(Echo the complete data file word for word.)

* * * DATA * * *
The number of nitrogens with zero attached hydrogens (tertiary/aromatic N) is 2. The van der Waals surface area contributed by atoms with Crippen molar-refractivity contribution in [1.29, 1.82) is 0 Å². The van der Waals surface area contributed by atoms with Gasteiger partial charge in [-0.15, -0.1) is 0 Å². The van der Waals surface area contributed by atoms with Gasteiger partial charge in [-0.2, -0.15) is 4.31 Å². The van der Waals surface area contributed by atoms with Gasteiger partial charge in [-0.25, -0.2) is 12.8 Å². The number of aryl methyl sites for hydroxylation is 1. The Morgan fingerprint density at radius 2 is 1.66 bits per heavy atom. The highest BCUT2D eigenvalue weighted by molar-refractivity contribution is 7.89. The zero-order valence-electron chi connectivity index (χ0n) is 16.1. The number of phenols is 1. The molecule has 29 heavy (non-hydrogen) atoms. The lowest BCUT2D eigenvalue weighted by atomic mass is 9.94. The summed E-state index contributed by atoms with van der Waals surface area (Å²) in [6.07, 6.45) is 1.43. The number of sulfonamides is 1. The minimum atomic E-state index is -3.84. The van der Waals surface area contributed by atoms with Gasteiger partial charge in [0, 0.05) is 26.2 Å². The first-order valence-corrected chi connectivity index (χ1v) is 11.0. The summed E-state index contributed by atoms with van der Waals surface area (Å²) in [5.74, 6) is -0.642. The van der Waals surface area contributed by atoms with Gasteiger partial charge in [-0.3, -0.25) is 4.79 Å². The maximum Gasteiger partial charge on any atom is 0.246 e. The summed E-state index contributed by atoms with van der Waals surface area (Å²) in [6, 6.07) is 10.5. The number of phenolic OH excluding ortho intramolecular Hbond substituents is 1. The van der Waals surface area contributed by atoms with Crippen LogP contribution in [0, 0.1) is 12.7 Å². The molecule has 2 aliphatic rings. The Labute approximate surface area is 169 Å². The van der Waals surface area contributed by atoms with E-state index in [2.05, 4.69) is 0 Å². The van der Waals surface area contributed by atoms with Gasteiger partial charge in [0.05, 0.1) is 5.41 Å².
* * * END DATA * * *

The number of nitrogens with zero attached hydrogens (tertiary/aromatic N) is 2. The van der Waals surface area contributed by atoms with Crippen molar-refractivity contribution in [1.29, 1.82) is 0 Å². The van der Waals surface area contributed by atoms with Gasteiger partial charge in [-0.15, -0.1) is 0 Å². The van der Waals surface area contributed by atoms with Gasteiger partial charge in [-0.2, -0.15) is 4.31 Å². The van der Waals surface area contributed by atoms with Gasteiger partial charge in [-0.25, -0.2) is 12.8 Å². The number of aryl methyl sites for hydroxylation is 1. The Morgan fingerprint density at radius 2 is 1.66 bits per heavy atom. The highest BCUT2D eigenvalue weighted by molar-refractivity contribution is 7.89. The zero-order valence-electron chi connectivity index (χ0n) is 16.1. The number of phenols is 1. The molecule has 29 heavy (non-hydrogen) atoms. The lowest BCUT2D eigenvalue weighted by atomic mass is 9.94. The summed E-state index contributed by atoms with van der Waals surface area (Å²) in [6.07, 6.45) is 1.43. The number of sulfonamides is 1. The minimum atomic E-state index is -3.84. The van der Waals surface area contributed by atoms with Gasteiger partial charge in [0, 0.05) is 26.2 Å². The first-order valence-corrected chi connectivity index (χ1v) is 11.0. The summed E-state index contributed by atoms with van der Waals surface area (Å²) in [5.74, 6) is -0.642. The van der Waals surface area contributed by atoms with Gasteiger partial charge in [-0.3, -0.25) is 4.79 Å². The maximum Gasteiger partial charge on any atom is 0.246 e. The summed E-state index contributed by atoms with van der Waals surface area (Å²) in [6, 6.07) is 10.5. The number of phenolic OH excluding ortho intramolecular Hbond substituents is 1. The van der Waals surface area contributed by atoms with Crippen LogP contribution in [0, 0.1) is 12.7 Å². The molecule has 2 aliphatic rings. The Labute approximate surface area is 169 Å². The van der Waals surface area contributed by atoms with E-state index in [2.05, 4.69) is 0 Å². The van der Waals surface area contributed by atoms with Gasteiger partial charge in [0.05, 0.1) is 5.41 Å².